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As others have pointed out, road riding can really help your mtb legs. For me I just notice I have a better engine overall.

As far as feeling slower on the mtb when you returned to it, sometimes we just have slow days.

Also, depending on how you pumped you tires up, or how rough/soft the off-road trails are, it could very well be that that you really are slower on the trail than on the road.
 

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Road's different, and it can do very different things depending on how you approach it.

Off-road, the trails somewhat dictate the effort level of a ride. Technical climbs, for example, pretty much require your max. Whatever that is. If it's not enough, sooner or later you hang up a wheel or make a mistake and get a break, whether you wanted it or not. Downhill singletrack forces most of us to take a break, at least aerobically, because it's hard to keep pedaling and control the bike at the same time.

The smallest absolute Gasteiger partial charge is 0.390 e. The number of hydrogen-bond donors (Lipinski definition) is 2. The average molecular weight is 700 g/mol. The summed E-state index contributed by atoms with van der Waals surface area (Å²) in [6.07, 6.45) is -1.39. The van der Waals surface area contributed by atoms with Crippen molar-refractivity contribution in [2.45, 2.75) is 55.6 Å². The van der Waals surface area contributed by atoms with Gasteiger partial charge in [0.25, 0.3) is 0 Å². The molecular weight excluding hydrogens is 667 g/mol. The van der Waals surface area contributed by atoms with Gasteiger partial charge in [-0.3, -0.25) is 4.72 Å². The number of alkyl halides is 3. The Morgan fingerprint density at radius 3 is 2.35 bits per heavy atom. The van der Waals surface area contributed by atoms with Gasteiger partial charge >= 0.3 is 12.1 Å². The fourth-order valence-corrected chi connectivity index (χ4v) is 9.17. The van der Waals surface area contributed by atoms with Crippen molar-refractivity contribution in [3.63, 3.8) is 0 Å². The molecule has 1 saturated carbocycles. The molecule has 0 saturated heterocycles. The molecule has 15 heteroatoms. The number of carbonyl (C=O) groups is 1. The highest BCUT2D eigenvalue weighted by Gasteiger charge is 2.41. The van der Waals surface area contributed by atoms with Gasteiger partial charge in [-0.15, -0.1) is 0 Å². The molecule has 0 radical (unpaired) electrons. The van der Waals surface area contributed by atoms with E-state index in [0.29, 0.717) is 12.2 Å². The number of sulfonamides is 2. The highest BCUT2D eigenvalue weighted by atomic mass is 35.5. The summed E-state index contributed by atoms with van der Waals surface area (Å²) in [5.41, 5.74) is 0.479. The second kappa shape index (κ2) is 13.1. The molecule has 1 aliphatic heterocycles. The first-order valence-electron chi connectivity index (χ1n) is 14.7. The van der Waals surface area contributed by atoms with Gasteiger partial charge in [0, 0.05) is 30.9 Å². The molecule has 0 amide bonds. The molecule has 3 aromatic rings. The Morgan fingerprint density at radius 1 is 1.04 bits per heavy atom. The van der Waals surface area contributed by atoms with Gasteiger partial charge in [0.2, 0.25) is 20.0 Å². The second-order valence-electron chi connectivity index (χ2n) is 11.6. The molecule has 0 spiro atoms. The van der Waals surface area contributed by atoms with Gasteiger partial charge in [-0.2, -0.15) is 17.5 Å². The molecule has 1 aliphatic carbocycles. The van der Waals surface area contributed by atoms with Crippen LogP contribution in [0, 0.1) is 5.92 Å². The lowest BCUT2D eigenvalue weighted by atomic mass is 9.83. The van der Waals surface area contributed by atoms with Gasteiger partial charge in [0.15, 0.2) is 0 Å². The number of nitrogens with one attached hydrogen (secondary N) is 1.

On a road bike, as long as you don't run out of gears on a climb or get stuck behind someone slow, you can pretty much ride at whatever effort level you want to. So it's great for structured workouts. If you just ride around casually, it won't do much. If you ride efficiently at a moderate effort level, it expands your aerobic capacity quite a lot. If you tend to surge and fade, or you do intervals on purpose, you'll develop more top end.

And yeah - sometimes going from riding on efficient, low-resistance surfaces to trails feels like a brake is dragging. When I've been riding my other bikes and hop on my road bike, it feels weightless.

EDIT: Since it's come up - I'm MUCH faster on the road. I cruise in the high teens, and typically average in the middle teens once stoplights and whatnot get involved. I don't have a speedometer on the MTB, but from GPS tracks I know I typically average below 10 mph, except maybe on a race day, during a race. None of my trails are flat, so the idea of a cruising speed isn't something I want to get into with off-road.